What Is Ex-Dividend?

Ex-dividend describes a stock that is trading without the value of the next dividend payment. The ex-dividend date or "ex-date" is the day the stock starts trading without the value of its next dividend payment.

Typically, the ex-dividend date for a stock is one business day before the record date, meaning that an investor who buys the stock on its ex-dividend date or later will not be eligible to receive the declared dividend. Rather, the dividend payment is made to whoever owned the stock the day before the ex-dividend date.

Key Takeaways

  • Ex-dividend is when a company's dividend allocations have been specified.
  • The ex-dividend date of a stock is the day on which the stock begins trading without the subsequent dividend value.
  • Investors who purchased the stock before the ex-dividend date are entitled to the next dividend payment while those who purchased the stock on the ex-dividend date, or after, are not.
  • The ex-dividend date occurs before the record date because a stock trade is settled "T+1" meaning that the record of that transaction isn't settled for one business day.

Understanding Ex-Dividend

A stock trades ex-dividend on and after the ex-dividend date (ex-date). If a trader purchases a stock on its ex-dividend date or after, they will not receive the next dividend payment. Since buyers aren't entitled to the next dividend payment on the ex-date, the stock will be adjusted lower by the amount of dividend by the exchange.

When a company decides to declare a dividend, its board of directors establishes a record date. This is the date when a person must be on the company's record as a shareholder to receive the dividend payment. Once the record date is set, the ex-dividend date is also set according to the rules of the stock exchange on which the stock is traded. This usually means that the ex-date is one business day before the record date. For example, if a company declared a dividend on March 3 with a record date on Monday, April 11, the ex-date would be Friday, April 8, because that is one business day before the record date.

The ex-date occurs before the record date because of the way stock trades are settled. When a trade occurs, the record of that transaction isn't settled for one business day. This is known as the "T+1" settlement. Thus, if an investor owned the stock on Thursday, April 7 but sold the stock on Friday, April 8, they would still be the shareholder of record on Monday, April 11, because the trade hasn't fully settled. However, if the investor had sold the stock on Thursday, April 7, then the trade would have settled on Friday, April 8, which is before the record date of Monday, April 11, and the new buyer would be entitled to the dividend.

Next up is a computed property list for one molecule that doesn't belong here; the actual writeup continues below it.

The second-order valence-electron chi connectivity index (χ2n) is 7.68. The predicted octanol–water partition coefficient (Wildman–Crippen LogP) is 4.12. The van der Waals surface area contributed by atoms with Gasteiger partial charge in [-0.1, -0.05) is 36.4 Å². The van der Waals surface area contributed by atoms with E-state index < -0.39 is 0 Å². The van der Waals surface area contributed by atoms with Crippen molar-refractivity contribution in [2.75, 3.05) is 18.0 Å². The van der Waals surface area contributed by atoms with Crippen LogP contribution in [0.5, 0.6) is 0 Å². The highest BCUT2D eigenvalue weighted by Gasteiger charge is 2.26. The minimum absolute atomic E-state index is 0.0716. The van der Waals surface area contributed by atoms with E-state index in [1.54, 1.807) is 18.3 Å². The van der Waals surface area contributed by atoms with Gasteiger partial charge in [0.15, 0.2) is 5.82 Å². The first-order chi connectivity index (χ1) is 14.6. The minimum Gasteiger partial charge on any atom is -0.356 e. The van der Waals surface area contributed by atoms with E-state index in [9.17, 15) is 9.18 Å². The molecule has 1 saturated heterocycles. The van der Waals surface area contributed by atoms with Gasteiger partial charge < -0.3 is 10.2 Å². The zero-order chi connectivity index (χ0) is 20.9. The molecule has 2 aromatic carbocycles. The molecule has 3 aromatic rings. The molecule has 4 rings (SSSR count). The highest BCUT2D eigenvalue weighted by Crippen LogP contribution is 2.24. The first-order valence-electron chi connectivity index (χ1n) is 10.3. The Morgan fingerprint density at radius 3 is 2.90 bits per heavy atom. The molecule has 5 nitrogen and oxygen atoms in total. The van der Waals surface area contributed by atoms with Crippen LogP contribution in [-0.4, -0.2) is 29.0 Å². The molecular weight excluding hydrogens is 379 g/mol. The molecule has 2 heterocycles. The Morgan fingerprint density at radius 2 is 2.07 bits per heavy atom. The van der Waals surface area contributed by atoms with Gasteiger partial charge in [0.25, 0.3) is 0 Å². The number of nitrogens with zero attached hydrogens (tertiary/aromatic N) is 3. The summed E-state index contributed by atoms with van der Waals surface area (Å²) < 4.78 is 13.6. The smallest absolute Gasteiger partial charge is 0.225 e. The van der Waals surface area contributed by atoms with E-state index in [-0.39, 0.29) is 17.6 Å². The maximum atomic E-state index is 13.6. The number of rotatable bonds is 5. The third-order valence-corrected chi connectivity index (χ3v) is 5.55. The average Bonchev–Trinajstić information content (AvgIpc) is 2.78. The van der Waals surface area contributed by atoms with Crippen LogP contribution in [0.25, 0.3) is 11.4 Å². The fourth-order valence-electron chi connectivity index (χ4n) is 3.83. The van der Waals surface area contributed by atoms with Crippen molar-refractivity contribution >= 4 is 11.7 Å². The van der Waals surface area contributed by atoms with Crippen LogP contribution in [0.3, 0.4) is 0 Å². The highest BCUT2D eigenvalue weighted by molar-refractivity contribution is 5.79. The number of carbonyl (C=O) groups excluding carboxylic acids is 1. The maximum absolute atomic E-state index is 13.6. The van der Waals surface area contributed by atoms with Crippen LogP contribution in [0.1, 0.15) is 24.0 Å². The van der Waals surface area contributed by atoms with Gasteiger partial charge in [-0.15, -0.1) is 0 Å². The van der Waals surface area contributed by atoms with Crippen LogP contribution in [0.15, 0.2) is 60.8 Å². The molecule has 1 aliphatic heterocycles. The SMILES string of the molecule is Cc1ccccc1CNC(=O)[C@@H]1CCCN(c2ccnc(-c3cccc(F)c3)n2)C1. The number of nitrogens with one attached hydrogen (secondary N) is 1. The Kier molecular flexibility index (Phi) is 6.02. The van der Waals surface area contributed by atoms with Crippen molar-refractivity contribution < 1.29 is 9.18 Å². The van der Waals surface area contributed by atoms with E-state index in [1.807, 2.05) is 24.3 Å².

Investors need to buy a dividend-paying stock at least one day before the record date since trades take a day to settle. If your investing strategy is focused on income, knowing when the ex-date occurs will help you plan your trade entries. However, because the price of the stock drops by about the same value as the dividend, buying a stock right before the ex-date shouldn't result in any profits. The same happens with investors buying on the ex-date or after getting a "discount" for the dividend they will not receive.

Example of Ex-Dividend

For example, Walmart (WMT) paid $0.53 per share dividend on Jan. 2, 2020. The payment went to shareholders who had purchased Walmart stock prior to the ex-date of Dec. 5, 2019. The company had previously declared the dividend on Feb. 19, 2019, and the record date was set as Dec. 6, 2019. Only shareholders who had purchased Walmart stock prior to the ex-date were entitled to the cash payment.

Other Considerations

On average, a stock can be expected to drop by a little less than the dividend amount. Given that stock prices move on a daily basis, the fluctuation caused by small dividends may be difficult to detect. The effect on stocks from larger dividend payments can be easier to observe.

If a company issues a dividend in stock instead of cash (or the cash dividend is 25% or more of the value of the stock), the ex-dividend date rules are slightly different. With a stock dividend, or large cash dividend, the ex-dividend date is set on the first business day after the dividend is paid.

Key Dividend-Related Dates

The ex-dividend date is surrounded by other important dates in the dividend distribution process.

  • Declaration date: The declaration date, also known as the announcement date, is the date when a company's board of directors announces a dividend distribution. This is an important date, as any change in the expected dividend payment can cause the stock to rise or fall quickly as traders adjust to new expectations. The ex-dividend date and record date will occur after the declaration date.
  • Record date: The record date is when the company looks to see who the shareholders of record are. The record date is one business day after the ex-date but shouldn't be a major factor for an investor's decision-making process.
  • Payment date: The payment date is the date when dividend checks are sent or credited to investor accounts. Since the payment date is known in advance, the event shouldn't have any impact on the stock's price.
Article Sources
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  1. U.S. Securities and Exchange Commission. "Ex-Dividend Dates: When Are You Entitled to Stock and Cash Dividends." Accessed July 23, 2020.

  2. Nasdaq. "WMT Dividend History." Accessed July 23, 2020.

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